Busy return to Welsh beaches for RNLI lifeguards with two lives saved
RNLI lifeguards have had a busy return to service in Wales with two lives saved in the opening weeks.
On Whitesands beach in Pembrokeshire, a female bodyboarder was pulled to safety by RNLI lifeguards after she was found separated from her board and struggling to stay above water. Lifeguards at Whitmore Bay saved the life of a swimmer who got into difficulty in the turbulent waters off Nells Point and on Langland Bay, Swansea, RNLI lifeguards have had a busy fortnight dealing with 16 major incidents, coming to the aid of 27 people.
With self-contained holiday accommodation expected to open in Wales from Saturday (11 July), the RNLI and HM Coastguard are today calling for anyone visiting the coast to take extra care and be beach safe this summer.
RNLI lifeguards will be patrolling on 26 beaches in Wales this weekend but lifeguards can’t be everywhere this summer, so the charity is urging beach-goers to be aware of the dangers at the coast, and to know what to do should they or a member of their family get into trouble.
If you can, please visit a lifeguarded beach. But wherever you are;
- Have a plan - check the weather forecast, tide times and read local hazard signage
- Keep a close eye on your family – on the beach and in the water
- Don’t allow your family to swim alone
- Don’t use inflatables
- If you fall into the water unexpectedly, FLOAT TO LIVE. Fight your instinct to thrash around, lean back, extend your arms and legs, and Float
- In an emergency dial 999, and ask for the Coastguard
Chris Cousens, RNLI Water Safety Lead for Wales, said: ‘We have now got RNLI lifeguards on far more beaches than we originally planned after the easing of lockdown rules. Our ability to do this has been helped by the regular dialogue between the RNLI and Welsh Government, the approach to easing restrictions and the caution and responsibility shown by the people of Wales.’
‘But our lifeguards still can’t be absolutely everywhere this summer.’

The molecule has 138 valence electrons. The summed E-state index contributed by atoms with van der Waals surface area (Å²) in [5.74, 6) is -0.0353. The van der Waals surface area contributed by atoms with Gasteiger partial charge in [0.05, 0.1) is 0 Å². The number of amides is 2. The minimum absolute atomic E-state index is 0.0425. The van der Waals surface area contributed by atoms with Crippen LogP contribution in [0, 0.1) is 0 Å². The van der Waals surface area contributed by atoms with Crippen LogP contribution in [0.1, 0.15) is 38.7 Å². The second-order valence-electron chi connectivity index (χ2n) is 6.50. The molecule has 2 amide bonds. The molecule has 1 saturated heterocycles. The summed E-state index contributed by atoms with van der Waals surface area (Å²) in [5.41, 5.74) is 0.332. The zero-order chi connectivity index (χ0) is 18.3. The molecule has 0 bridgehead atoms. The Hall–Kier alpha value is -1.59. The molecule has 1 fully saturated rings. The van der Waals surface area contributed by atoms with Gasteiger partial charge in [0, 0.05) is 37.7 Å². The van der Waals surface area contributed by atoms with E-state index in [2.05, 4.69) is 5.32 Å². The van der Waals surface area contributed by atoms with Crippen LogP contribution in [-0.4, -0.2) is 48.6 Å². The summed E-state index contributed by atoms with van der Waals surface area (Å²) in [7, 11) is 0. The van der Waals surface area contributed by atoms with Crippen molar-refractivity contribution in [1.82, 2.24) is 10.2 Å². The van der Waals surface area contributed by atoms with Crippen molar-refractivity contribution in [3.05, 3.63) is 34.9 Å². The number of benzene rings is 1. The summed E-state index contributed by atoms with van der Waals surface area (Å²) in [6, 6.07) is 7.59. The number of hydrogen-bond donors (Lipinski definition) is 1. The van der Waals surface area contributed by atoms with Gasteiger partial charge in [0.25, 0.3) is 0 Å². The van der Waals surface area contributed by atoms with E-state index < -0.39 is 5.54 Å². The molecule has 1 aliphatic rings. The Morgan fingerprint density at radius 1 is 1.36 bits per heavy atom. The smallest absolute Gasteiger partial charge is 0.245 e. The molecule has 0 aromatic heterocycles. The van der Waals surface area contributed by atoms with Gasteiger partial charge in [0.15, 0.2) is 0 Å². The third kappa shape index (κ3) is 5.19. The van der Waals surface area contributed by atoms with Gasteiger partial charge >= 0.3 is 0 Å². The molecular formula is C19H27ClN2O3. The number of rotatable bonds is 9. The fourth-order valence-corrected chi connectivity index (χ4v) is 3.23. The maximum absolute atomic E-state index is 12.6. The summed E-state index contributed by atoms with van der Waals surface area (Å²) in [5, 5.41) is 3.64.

‘That’s why we are urging everyone to take extra care of themselves and their families whenever they are in or near the water.’
‘No one ever goes to the coast expecting to be rescued, yet RNLI lifeguards and lifeboat crews rescue thousands of people each year. And the fact that we have been so busy already this summer shows us that some people are not taking these warnings seriously enough.
‘If you get into danger in the water, relax and float to give yourself time to recover before swimming to safety or calling for help. If you see someone else in danger, please call 999 and ask for the Coastguard.’
Claire Hughes, director of HM Coastguard said: ‘We know from sad experience that whether you’re local or not, whatever your ability of experience in your chosen sport or leisure activity, the sea can still catch you out and be unmerciful when it does
‘We know how beautiful the coast is but it’s deadly if you get it wrong and your choices might put your family, friends and our frontline responders at risk as well as yourself.
‘Check tide times and remember the sea has currents and rip tides that can’t easily be seen. Look out for each other and if you get into trouble call 999 and ask for the Coastguard.
‘Don’t make your trip to the coast memorable for all the wrong reasons.’
For more information, please contact RNLI Media Officer Martin Macnamara on 07920 365929 or email email@example.com Alternatively, contact the press office on 01202 336789 or firstname.lastname@example.org
Key facts about the RNLI
The RNLI charity saves lives at sea. Its volunteers provide a 24-hour search and rescue service around the United Kingdom and Republic of Ireland coasts. The RNLI operates 238 lifeboat stations in the UK and Ireland and more than 240 lifeguard units on beaches around the UK and Channel Islands. The RNLI is independent of Coastguard and government and depends on voluntary donations and legacies to maintain its rescue service. Since the RNLI was founded in 1824, its lifeboat crews and lifeguards have saved over 142,700 lives.